Plans include more surgeons, a newly designed clinic and changes in care
Peter Schulam, MD
Peter G. Schulam, MD, PhD, is the new chair of the newly formed Department of Urology and chief of urology at Yale-New Haven Hospital. A native of New Haven, he left a prestigious position at the Ronald Reagan Medical Center at the University of California for a chance he said doesn’t come up often.
“Rarely does the opportunity come along where a department is built from the ground up, including the recruitment of faculty and personnel, and the design and build of new office and clinic space,” said Dr. Schulam, who will also lead the Prostate and Urologic Cancers Program at Smilow Cancer Hospital, and serve on the Yale Cancer Center's executive committee. “Because of Yale’s strength in medical research and the opening of the Smilow Cancer Hospital, I have a strong foundation on which to build a top tier urology program,” he said.
Leadership roles at Ronald Reagan
A native of New Haven, Dr. Schulam comes to Yale after serving as vice chair of urology at Ronald Reagan, chief of the division of endourology and minimally invasive surgery, and director of both the kidney stone treatment center and the surgical living kidney donor program. He was a professor of urology, and founder and co-director of the Center for Advanced Surgical and Interventional Technology.
He completed both his medical degree and PhD in immunology at Baylor College of Medicine in Houston. He served as a general surgical intern, surgical resident and urology resident at Johns Hopkins Hospital.
Dr. Schulam is nationally known for his expertise in minimally invasive surgery and laparoscopic techniques. He has longstanding clinical interests in adrenal disorders; bladder, prostate and kidney cancers; donor nephrectomy; and kidney stones and kidney reconstruction.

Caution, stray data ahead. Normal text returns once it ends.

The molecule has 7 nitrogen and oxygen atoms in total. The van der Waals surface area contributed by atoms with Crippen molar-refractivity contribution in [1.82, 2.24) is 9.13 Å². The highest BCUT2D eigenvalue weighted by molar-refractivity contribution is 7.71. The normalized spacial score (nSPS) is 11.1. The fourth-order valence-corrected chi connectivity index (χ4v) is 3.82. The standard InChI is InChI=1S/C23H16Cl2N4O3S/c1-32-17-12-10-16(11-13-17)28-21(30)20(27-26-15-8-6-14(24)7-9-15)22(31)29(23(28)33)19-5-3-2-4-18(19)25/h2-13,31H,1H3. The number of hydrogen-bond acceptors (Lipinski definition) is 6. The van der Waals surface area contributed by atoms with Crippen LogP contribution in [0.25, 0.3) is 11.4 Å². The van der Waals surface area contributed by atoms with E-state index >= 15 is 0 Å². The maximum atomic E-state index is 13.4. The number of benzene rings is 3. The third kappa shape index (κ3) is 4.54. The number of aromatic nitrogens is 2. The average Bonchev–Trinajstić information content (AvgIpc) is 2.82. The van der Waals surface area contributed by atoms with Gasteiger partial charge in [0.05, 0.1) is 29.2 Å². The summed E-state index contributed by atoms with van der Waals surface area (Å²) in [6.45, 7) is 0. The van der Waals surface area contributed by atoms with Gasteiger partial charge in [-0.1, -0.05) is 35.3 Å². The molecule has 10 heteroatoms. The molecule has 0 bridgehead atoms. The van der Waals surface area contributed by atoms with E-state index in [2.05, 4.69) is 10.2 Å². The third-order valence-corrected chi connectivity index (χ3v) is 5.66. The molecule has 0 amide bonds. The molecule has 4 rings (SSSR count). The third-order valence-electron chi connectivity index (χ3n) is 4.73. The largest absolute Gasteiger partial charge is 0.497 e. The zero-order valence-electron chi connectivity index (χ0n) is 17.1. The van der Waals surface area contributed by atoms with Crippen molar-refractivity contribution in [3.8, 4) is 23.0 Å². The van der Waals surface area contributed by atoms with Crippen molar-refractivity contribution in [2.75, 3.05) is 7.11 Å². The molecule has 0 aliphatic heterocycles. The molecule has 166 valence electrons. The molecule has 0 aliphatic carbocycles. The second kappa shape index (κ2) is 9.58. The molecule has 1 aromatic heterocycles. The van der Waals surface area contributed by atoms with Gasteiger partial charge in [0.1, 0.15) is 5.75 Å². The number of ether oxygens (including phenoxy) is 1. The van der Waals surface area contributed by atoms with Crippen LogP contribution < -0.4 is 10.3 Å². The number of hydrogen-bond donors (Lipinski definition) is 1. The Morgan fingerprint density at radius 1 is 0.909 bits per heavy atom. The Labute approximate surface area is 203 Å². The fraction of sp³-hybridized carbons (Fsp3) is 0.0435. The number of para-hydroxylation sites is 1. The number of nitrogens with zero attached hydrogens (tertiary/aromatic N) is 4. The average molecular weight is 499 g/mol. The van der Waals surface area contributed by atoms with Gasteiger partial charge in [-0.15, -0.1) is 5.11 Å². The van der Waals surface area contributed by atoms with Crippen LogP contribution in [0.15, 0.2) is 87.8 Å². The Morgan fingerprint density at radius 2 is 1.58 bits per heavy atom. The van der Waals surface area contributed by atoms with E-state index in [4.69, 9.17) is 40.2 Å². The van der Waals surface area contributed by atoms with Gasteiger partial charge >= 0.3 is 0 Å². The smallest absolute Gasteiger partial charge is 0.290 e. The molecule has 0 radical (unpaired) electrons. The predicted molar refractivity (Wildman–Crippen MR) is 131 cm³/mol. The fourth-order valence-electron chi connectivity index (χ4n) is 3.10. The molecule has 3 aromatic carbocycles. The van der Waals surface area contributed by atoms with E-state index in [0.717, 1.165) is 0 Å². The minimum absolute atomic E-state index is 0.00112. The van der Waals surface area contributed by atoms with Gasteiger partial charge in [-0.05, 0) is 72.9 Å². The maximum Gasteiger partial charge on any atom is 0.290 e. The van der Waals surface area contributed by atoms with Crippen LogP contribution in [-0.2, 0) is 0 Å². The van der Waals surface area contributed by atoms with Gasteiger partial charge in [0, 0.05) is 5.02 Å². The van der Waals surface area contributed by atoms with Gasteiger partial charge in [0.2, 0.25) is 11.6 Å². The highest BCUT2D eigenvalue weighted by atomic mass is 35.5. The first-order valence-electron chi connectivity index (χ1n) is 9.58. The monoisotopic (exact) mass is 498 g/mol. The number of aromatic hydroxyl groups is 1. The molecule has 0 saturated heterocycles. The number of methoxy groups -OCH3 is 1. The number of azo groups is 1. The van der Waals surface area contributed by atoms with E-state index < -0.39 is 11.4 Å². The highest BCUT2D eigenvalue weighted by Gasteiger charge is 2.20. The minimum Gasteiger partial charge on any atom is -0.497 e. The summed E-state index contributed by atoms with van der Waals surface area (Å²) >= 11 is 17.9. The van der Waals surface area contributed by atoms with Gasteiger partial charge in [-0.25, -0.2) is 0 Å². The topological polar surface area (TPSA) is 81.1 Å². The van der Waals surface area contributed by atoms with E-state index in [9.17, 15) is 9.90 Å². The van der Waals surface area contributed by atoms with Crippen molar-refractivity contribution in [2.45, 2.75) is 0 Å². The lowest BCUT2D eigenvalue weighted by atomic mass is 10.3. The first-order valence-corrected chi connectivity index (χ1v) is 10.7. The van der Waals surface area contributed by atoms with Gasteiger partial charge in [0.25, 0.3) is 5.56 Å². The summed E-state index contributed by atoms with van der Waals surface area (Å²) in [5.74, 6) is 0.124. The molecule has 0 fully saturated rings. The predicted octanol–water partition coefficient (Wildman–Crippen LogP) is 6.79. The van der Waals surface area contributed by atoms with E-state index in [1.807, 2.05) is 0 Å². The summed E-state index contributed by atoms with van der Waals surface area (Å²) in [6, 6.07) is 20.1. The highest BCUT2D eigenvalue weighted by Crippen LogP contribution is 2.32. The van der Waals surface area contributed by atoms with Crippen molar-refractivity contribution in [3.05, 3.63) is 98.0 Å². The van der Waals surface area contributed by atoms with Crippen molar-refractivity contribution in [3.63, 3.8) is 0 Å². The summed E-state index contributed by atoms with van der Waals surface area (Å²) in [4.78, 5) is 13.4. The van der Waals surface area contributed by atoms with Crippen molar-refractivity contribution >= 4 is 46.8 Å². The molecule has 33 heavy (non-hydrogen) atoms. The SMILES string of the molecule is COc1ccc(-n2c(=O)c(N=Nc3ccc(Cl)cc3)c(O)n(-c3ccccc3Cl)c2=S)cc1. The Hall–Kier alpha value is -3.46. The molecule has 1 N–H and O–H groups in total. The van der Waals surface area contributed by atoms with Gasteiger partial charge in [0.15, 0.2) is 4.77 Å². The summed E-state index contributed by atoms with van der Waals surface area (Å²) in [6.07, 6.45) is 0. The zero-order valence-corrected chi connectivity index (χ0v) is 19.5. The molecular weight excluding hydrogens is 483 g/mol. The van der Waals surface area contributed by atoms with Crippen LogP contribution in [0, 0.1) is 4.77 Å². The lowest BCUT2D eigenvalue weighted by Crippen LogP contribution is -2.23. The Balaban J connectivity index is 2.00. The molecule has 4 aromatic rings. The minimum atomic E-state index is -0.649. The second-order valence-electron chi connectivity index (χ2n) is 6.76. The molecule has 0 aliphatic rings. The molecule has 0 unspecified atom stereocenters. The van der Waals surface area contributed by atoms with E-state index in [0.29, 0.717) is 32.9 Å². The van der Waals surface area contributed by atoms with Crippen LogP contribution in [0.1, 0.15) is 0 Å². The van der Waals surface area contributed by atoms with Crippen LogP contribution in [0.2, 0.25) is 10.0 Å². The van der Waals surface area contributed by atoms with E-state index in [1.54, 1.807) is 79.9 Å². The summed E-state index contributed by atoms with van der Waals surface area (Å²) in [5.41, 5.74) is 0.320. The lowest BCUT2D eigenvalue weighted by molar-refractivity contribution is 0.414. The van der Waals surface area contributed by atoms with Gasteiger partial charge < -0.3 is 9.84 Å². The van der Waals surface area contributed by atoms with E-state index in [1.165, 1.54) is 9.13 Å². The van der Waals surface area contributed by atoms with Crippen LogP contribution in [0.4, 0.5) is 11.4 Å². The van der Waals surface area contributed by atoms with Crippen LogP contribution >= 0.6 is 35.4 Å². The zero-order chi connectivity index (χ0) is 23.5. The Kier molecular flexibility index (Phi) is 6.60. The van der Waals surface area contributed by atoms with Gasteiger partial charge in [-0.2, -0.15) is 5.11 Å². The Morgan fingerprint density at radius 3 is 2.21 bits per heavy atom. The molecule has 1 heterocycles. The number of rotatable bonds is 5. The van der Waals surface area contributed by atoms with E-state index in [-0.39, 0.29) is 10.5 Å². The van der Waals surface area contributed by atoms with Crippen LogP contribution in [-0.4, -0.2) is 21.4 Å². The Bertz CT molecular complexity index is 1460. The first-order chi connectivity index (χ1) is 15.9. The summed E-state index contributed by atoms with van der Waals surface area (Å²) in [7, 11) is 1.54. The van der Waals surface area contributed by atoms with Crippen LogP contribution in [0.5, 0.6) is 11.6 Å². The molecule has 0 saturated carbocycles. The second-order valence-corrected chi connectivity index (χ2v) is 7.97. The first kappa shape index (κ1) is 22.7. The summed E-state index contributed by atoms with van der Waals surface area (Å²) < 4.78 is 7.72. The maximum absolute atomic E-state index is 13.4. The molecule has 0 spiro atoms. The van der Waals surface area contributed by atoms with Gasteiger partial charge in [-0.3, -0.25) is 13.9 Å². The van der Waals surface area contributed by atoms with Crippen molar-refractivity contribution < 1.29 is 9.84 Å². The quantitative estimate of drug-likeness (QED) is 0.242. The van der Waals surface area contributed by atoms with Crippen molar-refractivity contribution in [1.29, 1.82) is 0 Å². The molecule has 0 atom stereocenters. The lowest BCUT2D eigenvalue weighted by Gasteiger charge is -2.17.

“Peter has a unique combination of exceptional clinical skills, dynamic leadership ability and scientific insight, which are essential to building a great urology department,” said Thomas Lynch, Jr. MD, director of the Yale Cancer Center and Physician-in-Chief of Smilow Cancer Hospital.
Taking Yale urology to a new level
At Yale, Dr. Schulam expects to take urology to a new level in the next three to five years. He will be recruiting two new surgeons who will treat patients at the Veterans Administration Hospital in West Haven, and seven who will work at the Yale Medical Center campus.
He is directing the refurbishment of a clinical space on the third floor of the Yale Physicians Building that will serve as the new urology clinic. Select oncology patients who require multidisciplinary care will be seen in Smilow, where he expects to work closely with Roy Herbst, MD, chief of medical oncology and associate director of translational research.
Unique set of skills
Dr. Schulam said his experiences at the David Geffen School of Medicine at UCLA will help him at Yale. “I happened to be at UCLA at the right time,” he said, explaining that he arrived at the medical center when it was planning and building the Ronald Reagan Hospital. He was “on the ground floor” of helping to design all of the operating rooms, was a member of the executive board and was involved in administrative decisions. “All of those responsibilities helped me develop a unique set of skills that I think will play out well here in building a new program.”
At Johns Hopkins, he began collaborating with the school of bioengineering to develop new technologies. At UCLA, he co-founded and was director of the Center for Advanced Surgical and Interventional Technology (CASIT). CASIT is a research facility that draws together scientists from the school of engineering with physicians in the medical center to develop novel surgical and interventional technologies for patient care, education and training. He expects to explore similar collaborations at Yale.
Active surveillance for prostate cancer
Dr. Schulam is especially excited about establishing an active surveillance program for kidney and prostate cancer patients at Yale. The prostate program will incorporate radiologists, surgeons and engineers collaborating to use imaging, including advanced imaging (MRI) combined with real-time ultrasound, and biopsies to target and monitor suspicious lesions, obviating the need for surgery for many patients found to have low-grade disease.
“Yale has the potential to be a world leader in research and treatment of urologic disease.” Dr. Schulam said. “Our success will depend in part by linking Yale’s strength in research with state-of-the-art patient care.”